Most scuba divers have a bucket list, things we want to see, places we want to visit, animals we want to encounter, all before we leave this blue planet.
Like many people, I have a few. On my recent dive trip to Mexico I had no idea I'd be marking most of them off my list ... in one dive.
Our travels brought us to Isla Mujeres, a small island close to Cancun on the Caribbean coast of Mexico. Twenty miles north, a feeding aggregation of the biggest fish in the ocean takes place every year from May until September. It’s big business for local operators, trips cost around $125 per person with the max capacity at about eight.
About an hour and half later, Big Fish Expeditions brought us to a diver's haven: big dorsal fins slice the surface followed by the tips of tail fins, wide open mouths gulp the nutrient rich water filled with thousands of fish eggs. What’s all the frenzy? We're talking ... whale sharks!!!
Not one, not two, but hundreds.
My family and I get in the water, adjusted to the environment and the first whale shark passed us … some 30 feet away. The animal itself was so huge that it appeared to move slowly. (With a speed of three miles per hour, it appeared to be an illusion.) Our first impulse is to fin a little closer but by the time we near, the only body part in sight is its tail fin waving goodbye. Laughing in my mask, I look back at my kids as a second whale shark passes much closer and decides to empty his bowels. We laugh as the cloud of dissolving poo resembles a series of stacking thunderclouds and diminishes the visibility to 10 feet. Back to staring in the blue an Oceanic manta ray flies up from the depths and graciously turns around us. Oh my, is this real?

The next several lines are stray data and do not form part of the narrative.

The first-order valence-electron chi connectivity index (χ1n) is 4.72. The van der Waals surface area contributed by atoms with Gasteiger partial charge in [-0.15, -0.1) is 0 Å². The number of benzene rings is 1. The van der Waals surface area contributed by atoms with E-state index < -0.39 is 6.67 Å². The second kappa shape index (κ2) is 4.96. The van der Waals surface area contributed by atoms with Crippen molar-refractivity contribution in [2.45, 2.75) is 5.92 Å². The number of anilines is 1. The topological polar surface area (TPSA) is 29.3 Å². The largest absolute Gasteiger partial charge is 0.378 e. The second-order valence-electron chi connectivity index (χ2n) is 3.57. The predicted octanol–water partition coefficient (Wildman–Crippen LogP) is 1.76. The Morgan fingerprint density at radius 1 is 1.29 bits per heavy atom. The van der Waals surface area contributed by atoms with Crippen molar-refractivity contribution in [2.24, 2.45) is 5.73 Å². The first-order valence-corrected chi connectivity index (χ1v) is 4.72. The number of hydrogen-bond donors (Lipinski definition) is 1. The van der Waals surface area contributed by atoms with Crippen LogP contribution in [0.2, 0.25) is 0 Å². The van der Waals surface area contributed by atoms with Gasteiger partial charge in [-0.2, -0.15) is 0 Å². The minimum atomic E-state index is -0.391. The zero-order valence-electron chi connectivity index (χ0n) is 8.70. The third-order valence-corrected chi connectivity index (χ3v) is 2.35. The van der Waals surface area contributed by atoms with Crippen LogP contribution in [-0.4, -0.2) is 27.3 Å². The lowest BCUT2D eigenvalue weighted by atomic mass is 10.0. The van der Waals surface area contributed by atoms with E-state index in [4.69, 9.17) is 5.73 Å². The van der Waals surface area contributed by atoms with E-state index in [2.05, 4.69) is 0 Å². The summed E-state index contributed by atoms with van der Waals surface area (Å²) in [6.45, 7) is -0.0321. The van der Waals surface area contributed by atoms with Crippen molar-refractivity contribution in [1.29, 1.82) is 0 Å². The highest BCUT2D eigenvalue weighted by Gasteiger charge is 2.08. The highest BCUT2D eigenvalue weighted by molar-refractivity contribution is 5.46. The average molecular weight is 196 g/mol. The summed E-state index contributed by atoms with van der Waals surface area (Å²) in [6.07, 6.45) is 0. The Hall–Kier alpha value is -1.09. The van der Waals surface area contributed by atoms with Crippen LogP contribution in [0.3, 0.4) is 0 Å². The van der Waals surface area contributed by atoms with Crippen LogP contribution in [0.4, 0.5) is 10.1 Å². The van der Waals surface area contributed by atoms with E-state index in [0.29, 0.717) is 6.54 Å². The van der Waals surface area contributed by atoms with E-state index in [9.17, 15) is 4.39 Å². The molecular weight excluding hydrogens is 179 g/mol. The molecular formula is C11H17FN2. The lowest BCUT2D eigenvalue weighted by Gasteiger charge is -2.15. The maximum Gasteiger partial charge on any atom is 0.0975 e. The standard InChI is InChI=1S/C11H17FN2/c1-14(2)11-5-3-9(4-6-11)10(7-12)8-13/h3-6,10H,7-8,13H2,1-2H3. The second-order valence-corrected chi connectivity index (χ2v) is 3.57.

It even got better. We started to anticipate the location of the feeding whale sharks by looking at the surface and the direction the dorsal fins were going. Finning the lungs out of our body in search of good shots, we soon spotted manta action below us. The Oceanic manta rays swam upside down, their white bellies visible from the surface, barrel rolling one after the other. Add some sights of mobula rays and songs of dolphins and the four days we had in the water quickly filled my bucket list.
But I’m not going to mark them off that list just yet. I need an excuse to do it all over again.